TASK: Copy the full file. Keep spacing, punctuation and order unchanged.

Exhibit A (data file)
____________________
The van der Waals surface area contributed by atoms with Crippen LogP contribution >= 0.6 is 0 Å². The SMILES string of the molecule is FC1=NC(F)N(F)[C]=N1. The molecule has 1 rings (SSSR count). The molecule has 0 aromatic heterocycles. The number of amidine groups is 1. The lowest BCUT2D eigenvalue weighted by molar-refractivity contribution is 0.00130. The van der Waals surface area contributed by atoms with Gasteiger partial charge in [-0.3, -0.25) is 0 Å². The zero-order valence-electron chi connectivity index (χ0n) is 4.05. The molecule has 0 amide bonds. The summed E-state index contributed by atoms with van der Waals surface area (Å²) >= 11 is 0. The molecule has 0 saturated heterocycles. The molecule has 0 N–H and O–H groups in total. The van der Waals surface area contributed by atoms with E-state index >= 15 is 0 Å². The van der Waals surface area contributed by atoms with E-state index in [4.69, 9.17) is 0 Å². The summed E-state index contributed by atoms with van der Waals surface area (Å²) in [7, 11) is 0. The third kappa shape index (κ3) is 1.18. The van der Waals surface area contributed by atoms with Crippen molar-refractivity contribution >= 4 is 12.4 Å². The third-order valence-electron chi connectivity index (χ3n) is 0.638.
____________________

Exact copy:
The van der Waals surface area contributed by atoms with Crippen LogP contribution >= 0.6 is 0 Å². The SMILES string of the molecule is FC1=NC(F)N(F)[C]=N1. The molecule has 1 rings (SSSR count). The molecule has 0 aromatic heterocycles. The number of amidine groups is 1. The lowest BCUT2D eigenvalue weighted by molar-refractivity contribution is 0.00130. The van der Waals surface area contributed by atoms with Gasteiger partial charge in [-0.3, -0.25) is 0 Å². The zero-order valence-electron chi connectivity index (χ0n) is 4.05. The molecule has 0 amide bonds. The summed E-state index contributed by atoms with van der Waals surface area (Å²) >= 11 is 0. The molecule has 0 saturated heterocycles. The molecule has 0 N–H and O–H groups in total. The van der Waals surface area contributed by atoms with E-state index >= 15 is 0 Å². The van der Waals surface area contributed by atoms with E-state index in [4.69, 9.17) is 0 Å². The summed E-state index contributed by atoms with van der Waals surface area (Å²) in [7, 11) is 0. The third kappa shape index (κ3) is 1.18. The van der Waals surface area contributed by atoms with Crippen molar-refractivity contribution >= 4 is 12.4 Å². The third-order valence-electron chi connectivity index (χ3n) is 0.638.